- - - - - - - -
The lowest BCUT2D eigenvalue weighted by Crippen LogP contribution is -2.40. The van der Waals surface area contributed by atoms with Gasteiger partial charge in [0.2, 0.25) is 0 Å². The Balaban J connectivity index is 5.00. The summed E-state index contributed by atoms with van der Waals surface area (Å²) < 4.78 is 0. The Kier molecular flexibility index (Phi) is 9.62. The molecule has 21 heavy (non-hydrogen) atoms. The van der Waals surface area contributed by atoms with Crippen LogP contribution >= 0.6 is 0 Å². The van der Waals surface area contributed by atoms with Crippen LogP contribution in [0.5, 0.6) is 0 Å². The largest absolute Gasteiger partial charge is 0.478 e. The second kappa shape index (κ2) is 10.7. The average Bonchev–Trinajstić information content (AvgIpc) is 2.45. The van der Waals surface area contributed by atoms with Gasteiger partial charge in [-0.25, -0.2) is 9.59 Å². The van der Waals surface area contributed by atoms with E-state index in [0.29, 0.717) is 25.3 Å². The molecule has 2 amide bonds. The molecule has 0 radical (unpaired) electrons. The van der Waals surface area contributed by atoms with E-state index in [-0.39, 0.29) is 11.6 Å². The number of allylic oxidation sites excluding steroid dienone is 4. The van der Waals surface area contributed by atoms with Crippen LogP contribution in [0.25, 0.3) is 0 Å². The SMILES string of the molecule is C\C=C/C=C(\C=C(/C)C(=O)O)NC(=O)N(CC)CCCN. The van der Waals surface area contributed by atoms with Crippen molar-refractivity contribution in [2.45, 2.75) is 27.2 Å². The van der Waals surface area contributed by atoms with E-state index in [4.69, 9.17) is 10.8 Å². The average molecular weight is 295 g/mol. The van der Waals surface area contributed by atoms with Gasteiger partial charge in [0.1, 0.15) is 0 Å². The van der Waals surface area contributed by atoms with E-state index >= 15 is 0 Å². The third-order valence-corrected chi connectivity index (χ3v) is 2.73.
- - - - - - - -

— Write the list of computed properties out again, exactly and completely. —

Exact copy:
The lowest BCUT2D eigenvalue weighted by Crippen LogP contribution is -2.40. The van der Waals surface area contributed by atoms with Gasteiger partial charge in [0.2, 0.25) is 0 Å². The Balaban J connectivity index is 5.00. The summed E-state index contributed by atoms with van der Waals surface area (Å²) < 4.78 is 0. The Kier molecular flexibility index (Phi) is 9.62. The molecule has 21 heavy (non-hydrogen) atoms. The van der Waals surface area contributed by atoms with Crippen LogP contribution >= 0.6 is 0 Å². The van der Waals surface area contributed by atoms with Crippen LogP contribution in [0.5, 0.6) is 0 Å². The largest absolute Gasteiger partial charge is 0.478 e. The second kappa shape index (κ2) is 10.7. The average Bonchev–Trinajstić information content (AvgIpc) is 2.45. The van der Waals surface area contributed by atoms with Gasteiger partial charge in [-0.25, -0.2) is 9.59 Å². The van der Waals surface area contributed by atoms with E-state index in [0.29, 0.717) is 25.3 Å². The molecule has 2 amide bonds. The molecule has 0 radical (unpaired) electrons. The van der Waals surface area contributed by atoms with E-state index in [-0.39, 0.29) is 11.6 Å². The number of allylic oxidation sites excluding steroid dienone is 4. The van der Waals surface area contributed by atoms with Crippen LogP contribution in [0.25, 0.3) is 0 Å². The SMILES string of the molecule is C\C=C/C=C(\C=C(/C)C(=O)O)NC(=O)N(CC)CCCN. The van der Waals surface area contributed by atoms with Crippen molar-refractivity contribution in [2.45, 2.75) is 27.2 Å². The van der Waals surface area contributed by atoms with E-state index in [4.69, 9.17) is 10.8 Å². The average molecular weight is 295 g/mol. The van der Waals surface area contributed by atoms with Gasteiger partial charge in [0.1, 0.15) is 0 Å². The van der Waals surface area contributed by atoms with E-state index >= 15 is 0 Å². The third-order valence-corrected chi connectivity index (χ3v) is 2.73.